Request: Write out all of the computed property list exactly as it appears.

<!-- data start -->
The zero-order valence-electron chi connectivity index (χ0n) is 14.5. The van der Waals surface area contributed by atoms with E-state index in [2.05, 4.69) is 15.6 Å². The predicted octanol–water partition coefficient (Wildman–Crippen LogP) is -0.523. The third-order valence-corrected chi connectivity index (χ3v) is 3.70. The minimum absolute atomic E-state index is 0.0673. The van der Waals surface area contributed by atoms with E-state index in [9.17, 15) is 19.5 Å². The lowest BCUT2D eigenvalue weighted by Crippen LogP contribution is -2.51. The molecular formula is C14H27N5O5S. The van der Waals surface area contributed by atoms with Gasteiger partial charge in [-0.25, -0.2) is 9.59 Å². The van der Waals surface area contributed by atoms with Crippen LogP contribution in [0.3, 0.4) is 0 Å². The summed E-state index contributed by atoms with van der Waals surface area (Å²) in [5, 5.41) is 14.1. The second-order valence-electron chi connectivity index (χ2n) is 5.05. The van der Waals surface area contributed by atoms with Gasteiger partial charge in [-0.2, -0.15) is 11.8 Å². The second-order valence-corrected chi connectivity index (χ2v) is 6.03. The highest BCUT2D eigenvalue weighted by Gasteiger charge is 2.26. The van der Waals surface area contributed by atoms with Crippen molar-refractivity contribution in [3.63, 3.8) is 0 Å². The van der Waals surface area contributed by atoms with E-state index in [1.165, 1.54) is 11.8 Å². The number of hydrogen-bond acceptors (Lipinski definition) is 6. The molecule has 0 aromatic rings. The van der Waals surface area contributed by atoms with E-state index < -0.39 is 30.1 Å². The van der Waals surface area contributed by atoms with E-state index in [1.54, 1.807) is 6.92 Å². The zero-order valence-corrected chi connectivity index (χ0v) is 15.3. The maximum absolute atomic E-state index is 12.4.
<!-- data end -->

The zero-order valence-electron chi connectivity index (χ0n) is 14.5. The van der Waals surface area contributed by atoms with E-state index in [2.05, 4.69) is 15.6 Å². The predicted octanol–water partition coefficient (Wildman–Crippen LogP) is -0.523. The third-order valence-corrected chi connectivity index (χ3v) is 3.70. The minimum absolute atomic E-state index is 0.0673. The van der Waals surface area contributed by atoms with E-state index in [9.17, 15) is 19.5 Å². The lowest BCUT2D eigenvalue weighted by Crippen LogP contribution is -2.51. The molecular formula is C14H27N5O5S. The van der Waals surface area contributed by atoms with Gasteiger partial charge in [-0.25, -0.2) is 9.59 Å². The van der Waals surface area contributed by atoms with Crippen LogP contribution in [0.3, 0.4) is 0 Å². The summed E-state index contributed by atoms with van der Waals surface area (Å²) in [5, 5.41) is 14.1. The second-order valence-electron chi connectivity index (χ2n) is 5.05. The van der Waals surface area contributed by atoms with Gasteiger partial charge in [-0.2, -0.15) is 11.8 Å². The second-order valence-corrected chi connectivity index (χ2v) is 6.03. The highest BCUT2D eigenvalue weighted by Gasteiger charge is 2.26. The van der Waals surface area contributed by atoms with Crippen molar-refractivity contribution in [3.63, 3.8) is 0 Å². The van der Waals surface area contributed by atoms with E-state index in [1.165, 1.54) is 11.8 Å². The number of hydrogen-bond acceptors (Lipinski definition) is 6. The molecule has 0 aromatic rings. The van der Waals surface area contributed by atoms with E-state index < -0.39 is 30.1 Å². The van der Waals surface area contributed by atoms with E-state index in [1.54, 1.807) is 6.92 Å². The zero-order valence-corrected chi connectivity index (χ0v) is 15.3. The maximum absolute atomic E-state index is 12.4.